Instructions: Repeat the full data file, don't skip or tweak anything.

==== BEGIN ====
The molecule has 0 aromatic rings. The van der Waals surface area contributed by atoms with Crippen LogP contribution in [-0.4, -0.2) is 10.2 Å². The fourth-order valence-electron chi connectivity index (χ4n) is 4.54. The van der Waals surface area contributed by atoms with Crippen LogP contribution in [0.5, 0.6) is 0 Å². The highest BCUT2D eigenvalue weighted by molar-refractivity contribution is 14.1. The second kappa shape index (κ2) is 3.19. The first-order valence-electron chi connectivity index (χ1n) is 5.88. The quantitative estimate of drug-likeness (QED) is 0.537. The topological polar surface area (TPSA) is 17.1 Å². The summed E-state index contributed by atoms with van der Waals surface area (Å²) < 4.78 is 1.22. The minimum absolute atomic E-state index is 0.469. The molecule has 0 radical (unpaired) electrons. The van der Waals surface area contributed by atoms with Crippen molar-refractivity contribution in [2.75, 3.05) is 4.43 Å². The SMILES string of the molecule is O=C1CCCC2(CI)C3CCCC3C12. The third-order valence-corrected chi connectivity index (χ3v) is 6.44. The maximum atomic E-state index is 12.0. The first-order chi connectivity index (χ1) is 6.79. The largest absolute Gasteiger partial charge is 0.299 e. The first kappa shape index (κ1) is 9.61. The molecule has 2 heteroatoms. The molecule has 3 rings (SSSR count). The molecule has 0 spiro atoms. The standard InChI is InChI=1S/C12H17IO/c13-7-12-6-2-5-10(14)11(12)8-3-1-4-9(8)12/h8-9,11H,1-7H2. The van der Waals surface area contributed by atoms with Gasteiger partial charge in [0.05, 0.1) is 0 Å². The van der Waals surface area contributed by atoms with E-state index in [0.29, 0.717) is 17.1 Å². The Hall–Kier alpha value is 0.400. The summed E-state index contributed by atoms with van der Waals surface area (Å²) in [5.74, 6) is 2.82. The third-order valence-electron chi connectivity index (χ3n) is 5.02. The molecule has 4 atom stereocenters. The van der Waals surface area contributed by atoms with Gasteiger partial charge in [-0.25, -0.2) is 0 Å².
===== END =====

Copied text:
The molecule has 0 aromatic rings. The van der Waals surface area contributed by atoms with Crippen LogP contribution in [-0.4, -0.2) is 10.2 Å². The fourth-order valence-electron chi connectivity index (χ4n) is 4.54. The van der Waals surface area contributed by atoms with Crippen LogP contribution in [0.5, 0.6) is 0 Å². The highest BCUT2D eigenvalue weighted by molar-refractivity contribution is 14.1. The second kappa shape index (κ2) is 3.19. The first-order valence-electron chi connectivity index (χ1n) is 5.88. The quantitative estimate of drug-likeness (QED) is 0.537. The topological polar surface area (TPSA) is 17.1 Å². The summed E-state index contributed by atoms with van der Waals surface area (Å²) < 4.78 is 1.22. The minimum absolute atomic E-state index is 0.469. The molecule has 0 radical (unpaired) electrons. The van der Waals surface area contributed by atoms with Crippen molar-refractivity contribution in [2.75, 3.05) is 4.43 Å². The SMILES string of the molecule is O=C1CCCC2(CI)C3CCCC3C12. The third-order valence-corrected chi connectivity index (χ3v) is 6.44. The maximum atomic E-state index is 12.0. The first-order chi connectivity index (χ1) is 6.79. The largest absolute Gasteiger partial charge is 0.299 e. The first kappa shape index (κ1) is 9.61. The molecule has 2 heteroatoms. The molecule has 3 rings (SSSR count). The molecule has 0 spiro atoms. The standard InChI is InChI=1S/C12H17IO/c13-7-12-6-2-5-10(14)11(12)8-3-1-4-9(8)12/h8-9,11H,1-7H2. The van der Waals surface area contributed by atoms with Gasteiger partial charge in [0.05, 0.1) is 0 Å². The van der Waals surface area contributed by atoms with E-state index in [0.29, 0.717) is 17.1 Å². The Hall–Kier alpha value is 0.400. The summed E-state index contributed by atoms with van der Waals surface area (Å²) in [5.74, 6) is 2.82. The third-order valence-electron chi connectivity index (χ3n) is 5.02. The molecule has 4 atom stereocenters. The van der Waals surface area contributed by atoms with Gasteiger partial charge in [-0.25, -0.2) is 0 Å².